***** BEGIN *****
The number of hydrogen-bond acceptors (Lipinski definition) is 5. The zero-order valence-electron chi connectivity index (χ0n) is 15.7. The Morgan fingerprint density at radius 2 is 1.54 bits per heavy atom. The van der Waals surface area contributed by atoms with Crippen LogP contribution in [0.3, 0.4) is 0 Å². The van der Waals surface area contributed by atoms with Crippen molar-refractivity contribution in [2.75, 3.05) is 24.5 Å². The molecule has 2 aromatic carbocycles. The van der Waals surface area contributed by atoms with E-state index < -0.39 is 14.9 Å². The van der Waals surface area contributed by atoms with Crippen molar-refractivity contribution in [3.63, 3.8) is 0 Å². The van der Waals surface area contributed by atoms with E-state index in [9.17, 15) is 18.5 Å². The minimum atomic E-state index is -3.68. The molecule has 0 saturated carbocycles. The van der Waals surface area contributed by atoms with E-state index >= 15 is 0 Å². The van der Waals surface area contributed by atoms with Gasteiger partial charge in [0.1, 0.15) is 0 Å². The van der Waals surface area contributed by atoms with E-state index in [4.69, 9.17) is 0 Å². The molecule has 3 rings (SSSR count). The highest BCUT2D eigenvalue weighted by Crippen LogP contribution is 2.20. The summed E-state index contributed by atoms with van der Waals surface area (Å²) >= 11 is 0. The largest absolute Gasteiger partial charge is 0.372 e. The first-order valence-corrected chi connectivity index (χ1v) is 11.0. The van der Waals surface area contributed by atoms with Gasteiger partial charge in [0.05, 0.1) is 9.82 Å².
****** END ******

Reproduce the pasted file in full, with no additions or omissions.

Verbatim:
The number of hydrogen-bond acceptors (Lipinski definition) is 5. The zero-order valence-electron chi connectivity index (χ0n) is 15.7. The Morgan fingerprint density at radius 2 is 1.54 bits per heavy atom. The van der Waals surface area contributed by atoms with Crippen LogP contribution in [0.3, 0.4) is 0 Å². The van der Waals surface area contributed by atoms with Crippen molar-refractivity contribution in [2.75, 3.05) is 24.5 Å². The molecule has 2 aromatic carbocycles. The van der Waals surface area contributed by atoms with E-state index < -0.39 is 14.9 Å². The van der Waals surface area contributed by atoms with Crippen molar-refractivity contribution in [3.63, 3.8) is 0 Å². The van der Waals surface area contributed by atoms with E-state index in [9.17, 15) is 18.5 Å². The minimum atomic E-state index is -3.68. The molecule has 0 saturated carbocycles. The van der Waals surface area contributed by atoms with E-state index >= 15 is 0 Å². The van der Waals surface area contributed by atoms with Gasteiger partial charge in [0.1, 0.15) is 0 Å². The van der Waals surface area contributed by atoms with E-state index in [4.69, 9.17) is 0 Å². The molecule has 3 rings (SSSR count). The highest BCUT2D eigenvalue weighted by Crippen LogP contribution is 2.20. The summed E-state index contributed by atoms with van der Waals surface area (Å²) >= 11 is 0. The largest absolute Gasteiger partial charge is 0.372 e. The first-order valence-corrected chi connectivity index (χ1v) is 11.0. The van der Waals surface area contributed by atoms with Gasteiger partial charge in [0.05, 0.1) is 9.82 Å².